One is a mixed Arab team and the other boasts of remaining "pure" Jewishby Nicholas Blincoe / September 17, 2019 / Leave a comment
All of the great football teams in Israel and Palestine emerged out of political rivalries. Perhaps the greatest rivalry is a contemporary one: the conflict between two of the teams in Israel’s Premier League—Bnei Sakhnin, the only top flight club from an Arab town, and Beitar Jerusalem, the club whose fans boast it is “forever pure” because it has never included a Palestinian in its squad.
There is a memorial on the road leading into the isolated Galilee city of Sakhnin that commemorates the deaths of six protesters on 30th March 1976. The date has since become an annual protest for the Palestinian Arab citizens of Israel, known as Land Day. Sakhnin is small, home to just 27,000 Muslims and 6,000 Christians, but it is famous for two things: Land Day and football.
The story of the Sons of Sakhnin United FC (Bnei Sakhnin in Hebrew, Abna Sakhnin in Arabic) began in 1991 with the merger of the town’s two teams. The route to success was slow but steady: Sakhnin reached Israel’s second tier in 1997. As Sakhnin climbed, the local police chief, Inspector Guy Reif, began imposing restrictions by closing games to the public or delaying starts.
Once Sakhnin reached the second division, he banned the team from using the home ground, claiming that its position made it too difficult to police. The club was forced to hire temporary grounds in Haifa, losing out financially as well as losing the traditional home-side advantage.
The situation changed as a result of another protest, this time in reaction to Ariel Sharon’s explosive march around the al-Aqsa compound in 2002. The TV coverage is credited with sparking the Second Intifada in the occupied territories. It is forgotten that the first protests began inside Israel. In the days immediately following, 12 Arab Israeli citizens (and a thirteenth, a boy from Gaza who was visiting relatives) were shot dead by police. Five of the dead came from Sakhnin.
The investigation into the deaths revealed that Inspector Reif had confronted protesters with just a single junior officer. Reif fired at the crowd killing at least one youth. Another child killed at a road junction was wearing the T-shirt of a charity that promoted Jewish-Arab coexistence.
The internal police investigation found only minor operational defects, but at a second external investigation, the Or Inquiry, Reif’s testimony went poorly. He returned to the police station armed with his service pistol and began firing at the building. When Reif’s officers ran out to the street, they found their hapless chief in a state of distress.
Soon, he was weeping and begging his officers to ignore the shots and pretend they had not seen him. Reif was not charged for the shooting but was subsequently fired on the advice of the inquiry.
When Reif’s successor overturned the ban on games at Sakhnin’s stadium, results improved dramatically. In 2003 Sakhnin won promotion to the Premier League and hired an experienced new manager, the Jewish-Israeli Eyal Lahman. Once again, Sakhnin had to find a new stadium, as the Israeli FA judged Sakhnin’s home ground was unsuitable for top-flight football. Given their poverty and lack of facilities, the club was widely predicted to drop back to the lower division.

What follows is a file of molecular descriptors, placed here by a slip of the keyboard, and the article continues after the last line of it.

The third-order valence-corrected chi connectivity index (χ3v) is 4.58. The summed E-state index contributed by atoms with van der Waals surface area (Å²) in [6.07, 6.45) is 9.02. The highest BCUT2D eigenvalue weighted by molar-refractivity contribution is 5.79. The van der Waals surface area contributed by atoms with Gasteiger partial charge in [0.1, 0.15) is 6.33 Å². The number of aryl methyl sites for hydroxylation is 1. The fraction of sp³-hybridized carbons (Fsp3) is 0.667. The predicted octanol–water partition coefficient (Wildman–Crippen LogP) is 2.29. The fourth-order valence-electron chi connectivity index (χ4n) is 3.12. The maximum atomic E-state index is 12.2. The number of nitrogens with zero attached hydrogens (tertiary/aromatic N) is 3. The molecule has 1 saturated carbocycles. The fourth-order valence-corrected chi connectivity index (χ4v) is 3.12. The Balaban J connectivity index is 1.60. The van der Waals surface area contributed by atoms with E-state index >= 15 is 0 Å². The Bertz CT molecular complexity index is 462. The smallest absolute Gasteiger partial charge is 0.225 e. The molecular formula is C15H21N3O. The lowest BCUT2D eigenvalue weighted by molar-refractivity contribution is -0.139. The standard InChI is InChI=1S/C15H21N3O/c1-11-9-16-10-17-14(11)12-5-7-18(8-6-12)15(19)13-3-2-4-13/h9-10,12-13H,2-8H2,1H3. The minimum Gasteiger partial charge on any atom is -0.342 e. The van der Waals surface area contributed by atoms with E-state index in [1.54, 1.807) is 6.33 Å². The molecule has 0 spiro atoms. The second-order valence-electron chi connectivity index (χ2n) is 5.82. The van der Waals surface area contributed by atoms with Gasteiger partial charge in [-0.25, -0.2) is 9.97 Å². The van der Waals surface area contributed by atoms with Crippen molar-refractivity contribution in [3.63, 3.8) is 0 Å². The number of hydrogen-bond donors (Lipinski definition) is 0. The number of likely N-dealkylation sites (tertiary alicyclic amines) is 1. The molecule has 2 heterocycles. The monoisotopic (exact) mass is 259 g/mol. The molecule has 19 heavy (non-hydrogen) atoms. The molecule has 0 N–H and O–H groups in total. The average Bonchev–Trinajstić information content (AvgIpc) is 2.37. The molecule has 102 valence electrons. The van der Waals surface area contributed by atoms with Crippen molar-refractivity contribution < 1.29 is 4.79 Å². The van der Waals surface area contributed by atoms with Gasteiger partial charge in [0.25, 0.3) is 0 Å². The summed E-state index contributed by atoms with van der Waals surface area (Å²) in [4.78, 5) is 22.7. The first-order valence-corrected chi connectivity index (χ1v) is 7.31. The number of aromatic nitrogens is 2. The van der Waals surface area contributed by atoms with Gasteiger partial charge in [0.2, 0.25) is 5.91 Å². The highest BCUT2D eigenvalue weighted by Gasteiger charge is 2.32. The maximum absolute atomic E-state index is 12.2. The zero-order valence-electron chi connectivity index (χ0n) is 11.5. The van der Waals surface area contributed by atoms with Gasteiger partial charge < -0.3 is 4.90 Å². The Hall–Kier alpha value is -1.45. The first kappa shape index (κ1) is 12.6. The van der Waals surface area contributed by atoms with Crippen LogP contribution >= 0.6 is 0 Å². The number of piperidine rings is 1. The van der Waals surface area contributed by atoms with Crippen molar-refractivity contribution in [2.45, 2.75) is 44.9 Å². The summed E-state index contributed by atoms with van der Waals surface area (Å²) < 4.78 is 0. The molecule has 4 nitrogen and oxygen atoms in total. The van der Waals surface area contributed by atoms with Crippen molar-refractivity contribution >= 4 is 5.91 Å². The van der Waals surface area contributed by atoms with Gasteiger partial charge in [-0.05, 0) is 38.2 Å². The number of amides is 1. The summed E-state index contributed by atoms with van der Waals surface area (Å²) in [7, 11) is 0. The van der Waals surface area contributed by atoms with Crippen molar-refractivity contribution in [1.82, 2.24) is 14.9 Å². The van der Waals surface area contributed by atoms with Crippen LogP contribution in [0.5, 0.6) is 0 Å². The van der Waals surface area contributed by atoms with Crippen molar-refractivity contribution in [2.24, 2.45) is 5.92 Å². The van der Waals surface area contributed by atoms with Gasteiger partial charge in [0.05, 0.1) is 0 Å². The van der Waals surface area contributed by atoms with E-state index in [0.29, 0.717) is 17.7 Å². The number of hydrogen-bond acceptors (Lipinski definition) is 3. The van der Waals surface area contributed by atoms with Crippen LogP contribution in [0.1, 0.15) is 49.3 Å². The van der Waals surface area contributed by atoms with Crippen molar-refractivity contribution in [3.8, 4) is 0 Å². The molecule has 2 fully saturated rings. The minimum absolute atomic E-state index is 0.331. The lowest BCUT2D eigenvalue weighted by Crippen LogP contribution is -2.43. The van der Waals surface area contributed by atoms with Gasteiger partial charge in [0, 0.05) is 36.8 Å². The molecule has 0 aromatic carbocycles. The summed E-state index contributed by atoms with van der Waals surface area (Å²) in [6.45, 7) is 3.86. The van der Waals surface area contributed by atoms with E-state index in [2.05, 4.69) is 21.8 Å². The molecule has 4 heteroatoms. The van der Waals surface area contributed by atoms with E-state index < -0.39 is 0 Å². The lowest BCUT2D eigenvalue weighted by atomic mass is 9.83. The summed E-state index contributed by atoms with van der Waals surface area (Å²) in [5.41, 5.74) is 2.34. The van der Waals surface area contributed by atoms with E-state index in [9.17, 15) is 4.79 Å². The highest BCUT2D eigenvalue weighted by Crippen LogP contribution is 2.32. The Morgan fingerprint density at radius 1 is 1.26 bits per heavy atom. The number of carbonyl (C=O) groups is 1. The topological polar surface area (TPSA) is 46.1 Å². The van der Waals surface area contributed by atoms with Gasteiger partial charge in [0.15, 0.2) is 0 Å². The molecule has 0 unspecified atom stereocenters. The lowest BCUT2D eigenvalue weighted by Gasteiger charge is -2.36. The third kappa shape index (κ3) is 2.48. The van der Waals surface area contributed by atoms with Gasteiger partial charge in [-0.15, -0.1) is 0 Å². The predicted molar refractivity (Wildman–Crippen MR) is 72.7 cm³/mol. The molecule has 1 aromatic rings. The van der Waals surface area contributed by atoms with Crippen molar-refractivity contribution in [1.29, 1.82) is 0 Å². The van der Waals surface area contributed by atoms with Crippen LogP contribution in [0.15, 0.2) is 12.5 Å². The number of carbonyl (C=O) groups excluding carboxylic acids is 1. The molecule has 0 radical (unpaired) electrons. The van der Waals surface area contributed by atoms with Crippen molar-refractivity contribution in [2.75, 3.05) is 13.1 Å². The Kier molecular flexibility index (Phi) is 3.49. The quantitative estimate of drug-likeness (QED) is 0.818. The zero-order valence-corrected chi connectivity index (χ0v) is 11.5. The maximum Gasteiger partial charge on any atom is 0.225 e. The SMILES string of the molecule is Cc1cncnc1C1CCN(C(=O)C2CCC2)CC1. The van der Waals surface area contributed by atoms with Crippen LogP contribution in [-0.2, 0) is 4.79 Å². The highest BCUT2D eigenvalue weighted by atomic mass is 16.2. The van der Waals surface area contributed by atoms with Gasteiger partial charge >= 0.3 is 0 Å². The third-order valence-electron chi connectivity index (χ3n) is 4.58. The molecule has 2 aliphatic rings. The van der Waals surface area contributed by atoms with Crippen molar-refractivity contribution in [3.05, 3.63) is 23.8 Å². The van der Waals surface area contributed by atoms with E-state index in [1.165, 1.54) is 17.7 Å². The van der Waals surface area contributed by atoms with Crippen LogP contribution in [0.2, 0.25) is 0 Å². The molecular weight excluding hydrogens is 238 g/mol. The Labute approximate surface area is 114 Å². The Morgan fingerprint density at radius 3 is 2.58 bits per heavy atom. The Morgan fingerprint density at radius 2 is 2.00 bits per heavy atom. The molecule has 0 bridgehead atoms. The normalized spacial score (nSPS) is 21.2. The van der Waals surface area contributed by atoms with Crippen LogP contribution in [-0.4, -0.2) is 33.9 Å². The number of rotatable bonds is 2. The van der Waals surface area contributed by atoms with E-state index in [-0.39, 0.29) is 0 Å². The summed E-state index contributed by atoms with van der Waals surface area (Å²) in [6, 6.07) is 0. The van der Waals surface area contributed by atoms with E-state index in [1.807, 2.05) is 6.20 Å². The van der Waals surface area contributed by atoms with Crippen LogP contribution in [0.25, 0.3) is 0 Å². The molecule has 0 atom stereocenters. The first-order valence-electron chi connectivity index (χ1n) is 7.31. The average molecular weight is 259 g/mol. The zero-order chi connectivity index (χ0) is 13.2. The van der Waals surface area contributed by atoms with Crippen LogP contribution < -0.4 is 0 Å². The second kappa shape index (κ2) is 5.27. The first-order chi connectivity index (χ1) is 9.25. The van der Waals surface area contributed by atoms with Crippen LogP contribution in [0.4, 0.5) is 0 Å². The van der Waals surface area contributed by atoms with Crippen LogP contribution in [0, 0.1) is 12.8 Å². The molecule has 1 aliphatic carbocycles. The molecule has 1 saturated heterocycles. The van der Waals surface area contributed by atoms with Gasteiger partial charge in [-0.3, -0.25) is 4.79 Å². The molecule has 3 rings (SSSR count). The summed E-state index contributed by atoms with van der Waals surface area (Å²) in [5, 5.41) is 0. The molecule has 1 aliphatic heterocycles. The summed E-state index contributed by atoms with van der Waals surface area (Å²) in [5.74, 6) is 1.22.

Remarkably, in their first season, the team won the Israel Cup. The hero of the 2003–4 season was Abbas Suan, a home-grown midfield player and club talisman. Lahman drilled Sakhnin into a defensive side, and Suan’s tenacity breathed life into the dour strategy. Everyone describes Suan as the one player who will simply never give up: he is always looking for a way to win. Games that might easily have been draws kept turning in Sakhnin’s favour. On the way to the Cup final, Sakhnin twice ended matches with penalty shootouts, and Sakhnin players kept their nerve to win. Both times, Suan set the tone by taking the first strike.
It was a popular win. All the Hebrew-language newspapers congratulated Sakhnin, often in Arabic, while opinion pieces spoke about a new dawn. The chairman, Mazen Ghnaim, had often spoken of his desire to create a “Rainbow Team” and this took on a prophetic aura as the goodwill flowed. Israel’s President, Shimon Peres speculated that it would change Israel for ever. Ronnie Bar-On, a Likud MP, praised Sakhnin as an Israeli team winning an Israeli victory, while also noting they were from an Arab town. Sakhnin was a team with a Jewish manager, and had won the Cup with goals from two Jews and a Brazilian Catholic. Yet, as Bar-On’s comments inadvertently made clear, this was the “Arab” sector. Israel is a multifaith and multi-ethnic society and it always will be. But it was only in the margins, in towns like Sakhnin, that it was possible to see the outline of an Israel that reflected this reality.
The year Sakhnin won the Israel Cup, fans of rival team Beitar Jerusalem posted a black-framed advert in a Jerusalem newspaper declaring that Israeli football had died. In the next weeks, these fans created a new “Ultras” faction named “La Familia.” The name honours the Italian roots of all football Ultras, but also looks back to “The Fighting Family,” a term used in the immediate post-war period by the veterans of the right-wing militias Lehi, Irgun and Beitar. By taking the name La Familia, the Beitar fans were indulging in fantasies inspired by The Godfather films, but they were also showing they knew their history. Of course they did: the story of Lehi and the Irgun is on the national curriculum, and tours of the museum are part of their national service duty.